Of course, at this point in time, there has been no shortage of information regarding this minority in The Church. People are generally much better equipped to address the same-sex attracted individuals sitting in their pews. Great! And yet we should not become complacent just because we know how to say and do some of the right things by our gay sisters and brothers.

I think part of the reason why our same-sex attracted spiritual siblings are still generally withdrawn and fearful is because our main approach is to stoop down and meet them in their suffering: offering pastoral care, recommending counselling, support groups etc.

That’s all fine and good. Let’s not forgot that “gay” was used as a derogatory term on a very regular basis by many Australians (including Christians) up until not that many years ago. Certainly, when I was growing up I heard it used as such by my peers and family. So there is absolutely a place for meeting the gay Christian in the damage and shame that they might carry.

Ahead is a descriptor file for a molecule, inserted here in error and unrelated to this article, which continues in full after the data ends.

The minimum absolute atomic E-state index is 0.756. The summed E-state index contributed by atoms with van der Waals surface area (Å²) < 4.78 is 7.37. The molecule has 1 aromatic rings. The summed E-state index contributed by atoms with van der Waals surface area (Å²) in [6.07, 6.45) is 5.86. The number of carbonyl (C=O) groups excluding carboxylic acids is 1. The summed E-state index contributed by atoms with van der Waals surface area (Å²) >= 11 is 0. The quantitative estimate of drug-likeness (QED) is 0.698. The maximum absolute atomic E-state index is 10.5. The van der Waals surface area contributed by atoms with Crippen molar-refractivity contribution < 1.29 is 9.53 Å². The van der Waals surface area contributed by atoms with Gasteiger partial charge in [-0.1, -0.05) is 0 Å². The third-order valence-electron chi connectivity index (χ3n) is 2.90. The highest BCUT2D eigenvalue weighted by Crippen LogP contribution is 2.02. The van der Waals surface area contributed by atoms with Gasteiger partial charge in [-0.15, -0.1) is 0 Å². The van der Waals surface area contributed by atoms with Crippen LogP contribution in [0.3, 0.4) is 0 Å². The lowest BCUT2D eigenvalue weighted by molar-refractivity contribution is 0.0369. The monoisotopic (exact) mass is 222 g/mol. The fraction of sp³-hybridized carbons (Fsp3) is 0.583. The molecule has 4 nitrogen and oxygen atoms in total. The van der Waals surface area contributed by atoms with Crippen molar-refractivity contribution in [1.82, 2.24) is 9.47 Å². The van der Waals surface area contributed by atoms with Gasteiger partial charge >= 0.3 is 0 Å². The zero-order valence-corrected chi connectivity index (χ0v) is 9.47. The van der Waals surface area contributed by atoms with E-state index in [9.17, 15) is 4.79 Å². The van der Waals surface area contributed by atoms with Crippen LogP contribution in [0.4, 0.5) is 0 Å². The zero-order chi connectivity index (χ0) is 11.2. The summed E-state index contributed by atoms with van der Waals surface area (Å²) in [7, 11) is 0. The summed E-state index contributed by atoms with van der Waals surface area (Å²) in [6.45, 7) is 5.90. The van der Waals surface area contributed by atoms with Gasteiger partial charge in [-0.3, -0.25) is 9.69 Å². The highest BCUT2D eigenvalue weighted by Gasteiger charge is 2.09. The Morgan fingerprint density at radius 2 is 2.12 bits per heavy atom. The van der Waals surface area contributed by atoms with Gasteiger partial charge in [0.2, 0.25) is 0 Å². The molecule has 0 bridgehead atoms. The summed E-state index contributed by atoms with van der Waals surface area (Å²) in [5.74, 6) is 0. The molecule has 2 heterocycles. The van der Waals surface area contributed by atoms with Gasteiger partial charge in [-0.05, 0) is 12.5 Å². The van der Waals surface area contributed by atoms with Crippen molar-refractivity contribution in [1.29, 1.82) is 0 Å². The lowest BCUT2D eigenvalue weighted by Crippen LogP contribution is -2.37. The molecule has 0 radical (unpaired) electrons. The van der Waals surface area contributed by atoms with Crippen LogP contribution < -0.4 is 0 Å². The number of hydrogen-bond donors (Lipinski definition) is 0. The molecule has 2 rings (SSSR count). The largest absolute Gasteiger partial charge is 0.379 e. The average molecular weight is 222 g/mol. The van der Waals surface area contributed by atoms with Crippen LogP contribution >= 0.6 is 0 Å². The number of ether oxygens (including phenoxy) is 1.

But here’s the thing, if we only provide help in suffering, we’re not actually offering the chance to thrive; we never spell out how it would look to be in a position of flourishing. In fact, we’re sending a message that the gay person is acutely broken and exclusively inhibited from whole-hearted, integrated life in God’s Kingdom.